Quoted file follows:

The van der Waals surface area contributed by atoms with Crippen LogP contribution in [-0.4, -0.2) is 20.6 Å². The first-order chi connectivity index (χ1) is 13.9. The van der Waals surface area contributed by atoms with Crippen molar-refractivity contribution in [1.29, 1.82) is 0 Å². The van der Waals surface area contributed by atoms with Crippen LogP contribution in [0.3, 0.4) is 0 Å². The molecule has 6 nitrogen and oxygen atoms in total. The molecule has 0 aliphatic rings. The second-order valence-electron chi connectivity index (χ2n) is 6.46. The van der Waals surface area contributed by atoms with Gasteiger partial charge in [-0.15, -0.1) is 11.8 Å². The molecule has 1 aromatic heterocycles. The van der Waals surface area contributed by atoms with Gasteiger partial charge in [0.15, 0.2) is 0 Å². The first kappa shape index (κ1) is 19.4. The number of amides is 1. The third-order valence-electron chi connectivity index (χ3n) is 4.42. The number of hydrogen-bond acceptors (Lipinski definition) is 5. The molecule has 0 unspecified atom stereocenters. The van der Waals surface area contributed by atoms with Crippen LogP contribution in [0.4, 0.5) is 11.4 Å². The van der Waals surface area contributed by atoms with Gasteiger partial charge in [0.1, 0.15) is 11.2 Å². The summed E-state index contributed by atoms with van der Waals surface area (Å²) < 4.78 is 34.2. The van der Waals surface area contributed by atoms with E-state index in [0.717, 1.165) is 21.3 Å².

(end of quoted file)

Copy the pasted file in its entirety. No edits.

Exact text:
The van der Waals surface area contributed by atoms with Crippen LogP contribution in [-0.4, -0.2) is 20.6 Å². The first-order chi connectivity index (χ1) is 13.9. The van der Waals surface area contributed by atoms with Crippen molar-refractivity contribution in [1.29, 1.82) is 0 Å². The van der Waals surface area contributed by atoms with Crippen LogP contribution in [0.3, 0.4) is 0 Å². The molecule has 6 nitrogen and oxygen atoms in total. The molecule has 0 aliphatic rings. The second-order valence-electron chi connectivity index (χ2n) is 6.46. The van der Waals surface area contributed by atoms with Gasteiger partial charge in [-0.15, -0.1) is 11.8 Å². The molecule has 1 aromatic heterocycles. The van der Waals surface area contributed by atoms with Gasteiger partial charge in [0.15, 0.2) is 0 Å². The first kappa shape index (κ1) is 19.4. The number of amides is 1. The third-order valence-electron chi connectivity index (χ3n) is 4.42. The number of hydrogen-bond acceptors (Lipinski definition) is 5. The molecule has 0 unspecified atom stereocenters. The van der Waals surface area contributed by atoms with Crippen LogP contribution in [0.4, 0.5) is 11.4 Å². The van der Waals surface area contributed by atoms with Gasteiger partial charge in [0.1, 0.15) is 11.2 Å². The summed E-state index contributed by atoms with van der Waals surface area (Å²) < 4.78 is 34.2. The van der Waals surface area contributed by atoms with E-state index in [0.717, 1.165) is 21.3 Å².